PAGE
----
Vinyl makes the world go round

DSCN5273
divider
I was born in 1981. That makes me 31 years old. I was born in a time when the only way you could hear music was to turn on the radio, and sit by that radio for hours hoping that the song you were hoping to listen to would be played. It was a time when you would watch your favorite music channel on TV and hope that the song you wanted to hear would make it to the top 20 of the week, or if not, that it would be played somehow. That’s how it was back that. Not that long ago… I’m talking about the 90’s.
Õ
divider
It was a time when I decided on a rule: if an album was released by an artist, I would wait until at least three singles were released from that album; if they were good, then I would buy that album. That’s how it used to be.
That’s how I first fell in love with Aerosmith. It was 1997. I had always known their music, but until Nine Lives was released, I never really paid that much attention to them. Once Pink was released, and after I had fallen in love with Hole in my Soul and Falling In Love I Hard on the Knees  , it was decided: I had to buy this album. And by album, I mean the CD.
Õ
divider
Enter: Columbia House. Remember them? You would get their pamphlet in the mail; buy 11 CD’s for a dollar, then you were bound to buy another 10 at regular price over the course of two years, or something like that?

Õ

divider
I was on a slippery slope: the CD. That expensive, compact, convenient music format that we all bought into. I remember the first CD player I bought cost me almost 150 bucks. It was a slick, thin little Sony CD player. It was that thing you had to buy if you wanted to listen to your music outside of the house.

Õ

divider
The exact moment in time when my love of vinyl blossomed is unclear to me. All I remember is that at some point, I wanted to buy the original vinyl records of the very expensive and hard to find CD versions of the Aerosmith album collection I had begun to amass.
So I picked up the phone book (yes, a phonebook) and I called a few places (yes, I used a telephone) and started going around town to the few places (at the time) that still carried vinyl records. The first place I called said that yes, they had a few Aerosmith albums. The person on the other end, after having asked him how much they were, said “They cost 3, 7, and 4.” At first I thought $30, $40, and $70. I knew nothing about records then. To me they were collectibles, relics, prized items. I expected the price to be high… It turned out he meant 3, 4 and 7.. dollars. EACH. Suddenly I was introduced to an affordable and much more fun alternative to CD’s: VINYL RECORDS.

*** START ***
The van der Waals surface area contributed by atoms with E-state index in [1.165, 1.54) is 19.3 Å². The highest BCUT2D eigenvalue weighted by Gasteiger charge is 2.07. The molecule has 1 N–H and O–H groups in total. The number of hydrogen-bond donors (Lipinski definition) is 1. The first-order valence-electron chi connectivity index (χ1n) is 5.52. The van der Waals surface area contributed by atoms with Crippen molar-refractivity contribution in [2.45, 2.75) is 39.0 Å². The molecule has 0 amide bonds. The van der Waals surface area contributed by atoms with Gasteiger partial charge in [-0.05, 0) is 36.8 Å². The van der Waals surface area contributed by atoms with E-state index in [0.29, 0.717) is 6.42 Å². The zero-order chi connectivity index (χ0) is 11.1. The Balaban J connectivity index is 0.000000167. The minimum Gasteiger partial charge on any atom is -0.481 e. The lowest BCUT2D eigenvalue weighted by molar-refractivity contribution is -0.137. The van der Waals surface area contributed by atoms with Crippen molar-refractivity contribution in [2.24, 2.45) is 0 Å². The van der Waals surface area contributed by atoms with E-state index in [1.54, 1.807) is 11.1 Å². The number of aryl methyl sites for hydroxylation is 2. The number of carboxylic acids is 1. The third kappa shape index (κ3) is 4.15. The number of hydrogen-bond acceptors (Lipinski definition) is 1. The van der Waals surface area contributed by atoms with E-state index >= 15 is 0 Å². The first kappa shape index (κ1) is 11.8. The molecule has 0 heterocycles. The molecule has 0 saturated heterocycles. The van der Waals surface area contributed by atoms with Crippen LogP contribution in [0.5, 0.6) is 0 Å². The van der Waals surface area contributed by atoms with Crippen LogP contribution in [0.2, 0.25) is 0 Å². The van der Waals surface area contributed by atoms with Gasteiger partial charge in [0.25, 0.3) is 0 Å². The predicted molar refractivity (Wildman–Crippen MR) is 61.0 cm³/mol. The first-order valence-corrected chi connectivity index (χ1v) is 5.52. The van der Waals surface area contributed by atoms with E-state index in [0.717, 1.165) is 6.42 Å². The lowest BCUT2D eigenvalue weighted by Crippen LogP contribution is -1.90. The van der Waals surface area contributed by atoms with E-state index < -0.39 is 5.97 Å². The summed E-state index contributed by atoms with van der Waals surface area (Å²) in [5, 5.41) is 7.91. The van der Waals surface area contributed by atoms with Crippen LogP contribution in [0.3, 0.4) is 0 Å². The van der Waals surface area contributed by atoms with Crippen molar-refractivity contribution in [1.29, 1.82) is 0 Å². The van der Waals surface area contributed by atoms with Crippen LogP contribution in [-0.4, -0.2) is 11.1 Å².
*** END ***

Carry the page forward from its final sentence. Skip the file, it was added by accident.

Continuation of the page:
Õ

divider
Back then the availability of vinyl records in this city was scarce. If you were lucky, HMV would carry a couple dozen vinyl records, but they were always mixed in with the CD’s. You see, vinyl records never died off in the United Kingdom, but in the rest of the world they had, so the bulk of my collection had to be flown in from overseas. Amazon also carried vinyl records, so they were (and still are) a great source for vinyl. I can’t tell you how many records I bought at $9.99 while their CD counterparts sold for $25. Many of these records sell for $100+ on eBay today since these first issue pressings have now become collectibles. What about those $25 CD’s? You’re lucky if you can get 25 cents for them.
Õ
divider
Things are much different today. Entire walls or even rooms in music stores are now devoted to the supply of vinyl records. In a strange twist of fate, the mp3 has made the CD obsolete, yet created a place for the vinyl record to once again take center stage. Hipsters seem to love the stuff, and even clothing chops like Urban Outfitters carry an impressive collection of vinyl. You can even find record players being sold everywhere, many of them that now connect to computers via USB. This is a sign that the vinyl record is back and here to stay. I couldn’t be happier!

Õ

divider
My current quest is to obtain vinyl copies of all the albums I’ve fallen in love with over the years. Thanks to the vinyl renaissance, we are living a period of vinyl reissues. Many artists recognize the importance of the vinyl record, most notably Eddie Vedder and Billy Corgan. I don’t know what’s going on with the Pearl Jam reissues but they are not happening anymore it seems and that makes me very sad, but The Smashing Pumpkins back-catalog is seeing the light of day, and what’s being produced is impressive. Last year alone, along with a new Album, Oceania, we saw the re-issuance of Pisces Iscariot and …. and…. at long last, Mellon Collie and The Infinite Sadness; The best vinyl reissue in my opinion to date. Housed in a beautiful box, spread out onto four discs and including two full-page color booklets, it had re-affirmed not only my love of vinyl but the importance of the physical musical medium: an album was meant to be heard being played on a turntable, while sprawled out on the floor or couch or bed reading the lyrics as the record plays. Not as an mp3 on your way to work on a noisy bus, and not though a fan made YouTube video. This is not how music was meant to experienced. Music is something that you should be able to pick up, tear the shrink wrap off of, place on a turn table, and devour. Bon appetit! -This Is Orson Welles.
Advertisements